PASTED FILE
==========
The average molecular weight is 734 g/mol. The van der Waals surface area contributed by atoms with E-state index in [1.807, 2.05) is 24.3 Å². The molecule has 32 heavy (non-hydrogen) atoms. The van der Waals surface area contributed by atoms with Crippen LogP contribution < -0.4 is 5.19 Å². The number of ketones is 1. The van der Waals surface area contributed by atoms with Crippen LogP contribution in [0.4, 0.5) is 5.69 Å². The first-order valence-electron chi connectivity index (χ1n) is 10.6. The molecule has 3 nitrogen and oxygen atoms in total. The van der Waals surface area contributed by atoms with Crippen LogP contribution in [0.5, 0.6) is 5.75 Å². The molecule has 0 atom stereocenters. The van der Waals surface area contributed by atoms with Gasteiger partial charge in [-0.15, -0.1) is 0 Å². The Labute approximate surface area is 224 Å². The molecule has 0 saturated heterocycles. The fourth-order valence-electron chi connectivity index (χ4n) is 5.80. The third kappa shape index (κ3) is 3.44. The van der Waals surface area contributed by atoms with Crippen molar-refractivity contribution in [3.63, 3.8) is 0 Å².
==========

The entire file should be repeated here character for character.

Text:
The average molecular weight is 734 g/mol. The van der Waals surface area contributed by atoms with E-state index in [1.807, 2.05) is 24.3 Å². The molecule has 32 heavy (non-hydrogen) atoms. The van der Waals surface area contributed by atoms with Crippen LogP contribution < -0.4 is 5.19 Å². The number of ketones is 1. The van der Waals surface area contributed by atoms with Crippen LogP contribution in [0.4, 0.5) is 5.69 Å². The first-order valence-electron chi connectivity index (χ1n) is 10.6. The molecule has 3 nitrogen and oxygen atoms in total. The van der Waals surface area contributed by atoms with Crippen LogP contribution in [0.5, 0.6) is 5.75 Å². The molecule has 0 atom stereocenters. The van der Waals surface area contributed by atoms with Gasteiger partial charge in [-0.15, -0.1) is 0 Å². The Labute approximate surface area is 224 Å². The molecule has 0 saturated heterocycles. The fourth-order valence-electron chi connectivity index (χ4n) is 5.80. The third kappa shape index (κ3) is 3.44. The van der Waals surface area contributed by atoms with Crippen molar-refractivity contribution in [3.63, 3.8) is 0 Å².